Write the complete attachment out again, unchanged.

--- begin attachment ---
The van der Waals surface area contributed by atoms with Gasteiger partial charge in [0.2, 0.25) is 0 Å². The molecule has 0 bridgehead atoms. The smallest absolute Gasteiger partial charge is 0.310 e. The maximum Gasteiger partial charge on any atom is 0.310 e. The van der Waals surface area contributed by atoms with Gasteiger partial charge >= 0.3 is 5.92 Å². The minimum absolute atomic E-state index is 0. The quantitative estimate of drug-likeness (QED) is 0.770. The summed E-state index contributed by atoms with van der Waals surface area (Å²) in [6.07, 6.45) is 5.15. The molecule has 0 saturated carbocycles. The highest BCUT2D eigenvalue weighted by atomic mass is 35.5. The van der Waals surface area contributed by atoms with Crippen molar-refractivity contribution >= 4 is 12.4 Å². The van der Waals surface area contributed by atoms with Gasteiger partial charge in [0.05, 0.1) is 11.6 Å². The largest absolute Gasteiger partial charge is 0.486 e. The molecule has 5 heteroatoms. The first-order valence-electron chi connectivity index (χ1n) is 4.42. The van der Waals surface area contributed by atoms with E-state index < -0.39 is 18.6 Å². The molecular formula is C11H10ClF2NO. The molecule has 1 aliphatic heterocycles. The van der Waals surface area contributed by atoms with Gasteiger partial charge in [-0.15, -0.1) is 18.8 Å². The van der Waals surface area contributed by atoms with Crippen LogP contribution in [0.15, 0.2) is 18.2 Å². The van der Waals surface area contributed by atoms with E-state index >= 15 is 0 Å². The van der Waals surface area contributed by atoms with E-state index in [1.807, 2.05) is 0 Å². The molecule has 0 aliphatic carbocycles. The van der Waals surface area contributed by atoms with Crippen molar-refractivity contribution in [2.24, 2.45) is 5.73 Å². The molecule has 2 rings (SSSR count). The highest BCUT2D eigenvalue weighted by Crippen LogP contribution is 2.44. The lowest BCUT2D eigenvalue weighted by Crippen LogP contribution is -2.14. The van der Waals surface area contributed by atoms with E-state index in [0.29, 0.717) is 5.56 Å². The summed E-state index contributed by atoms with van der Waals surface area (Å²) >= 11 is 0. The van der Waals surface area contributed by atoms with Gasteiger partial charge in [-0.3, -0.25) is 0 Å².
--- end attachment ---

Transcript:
The van der Waals surface area contributed by atoms with Gasteiger partial charge in [0.2, 0.25) is 0 Å². The molecule has 0 bridgehead atoms. The smallest absolute Gasteiger partial charge is 0.310 e. The maximum Gasteiger partial charge on any atom is 0.310 e. The van der Waals surface area contributed by atoms with Gasteiger partial charge >= 0.3 is 5.92 Å². The minimum absolute atomic E-state index is 0. The quantitative estimate of drug-likeness (QED) is 0.770. The summed E-state index contributed by atoms with van der Waals surface area (Å²) in [6.07, 6.45) is 5.15. The molecule has 0 saturated carbocycles. The highest BCUT2D eigenvalue weighted by atomic mass is 35.5. The van der Waals surface area contributed by atoms with Crippen molar-refractivity contribution >= 4 is 12.4 Å². The van der Waals surface area contributed by atoms with Gasteiger partial charge in [0.05, 0.1) is 11.6 Å². The largest absolute Gasteiger partial charge is 0.486 e. The molecule has 5 heteroatoms. The first-order valence-electron chi connectivity index (χ1n) is 4.42. The van der Waals surface area contributed by atoms with E-state index < -0.39 is 18.6 Å². The molecular formula is C11H10ClF2NO. The molecule has 1 aliphatic heterocycles. The van der Waals surface area contributed by atoms with Gasteiger partial charge in [-0.15, -0.1) is 18.8 Å². The van der Waals surface area contributed by atoms with Crippen LogP contribution in [0.15, 0.2) is 18.2 Å². The van der Waals surface area contributed by atoms with E-state index >= 15 is 0 Å². The van der Waals surface area contributed by atoms with E-state index in [1.807, 2.05) is 0 Å². The molecule has 0 aliphatic carbocycles. The van der Waals surface area contributed by atoms with Crippen molar-refractivity contribution in [2.24, 2.45) is 5.73 Å². The molecule has 2 rings (SSSR count). The highest BCUT2D eigenvalue weighted by Crippen LogP contribution is 2.44. The lowest BCUT2D eigenvalue weighted by Crippen LogP contribution is -2.14. The van der Waals surface area contributed by atoms with E-state index in [0.29, 0.717) is 5.56 Å². The summed E-state index contributed by atoms with van der Waals surface area (Å²) >= 11 is 0. The van der Waals surface area contributed by atoms with Gasteiger partial charge in [-0.3, -0.25) is 0 Å².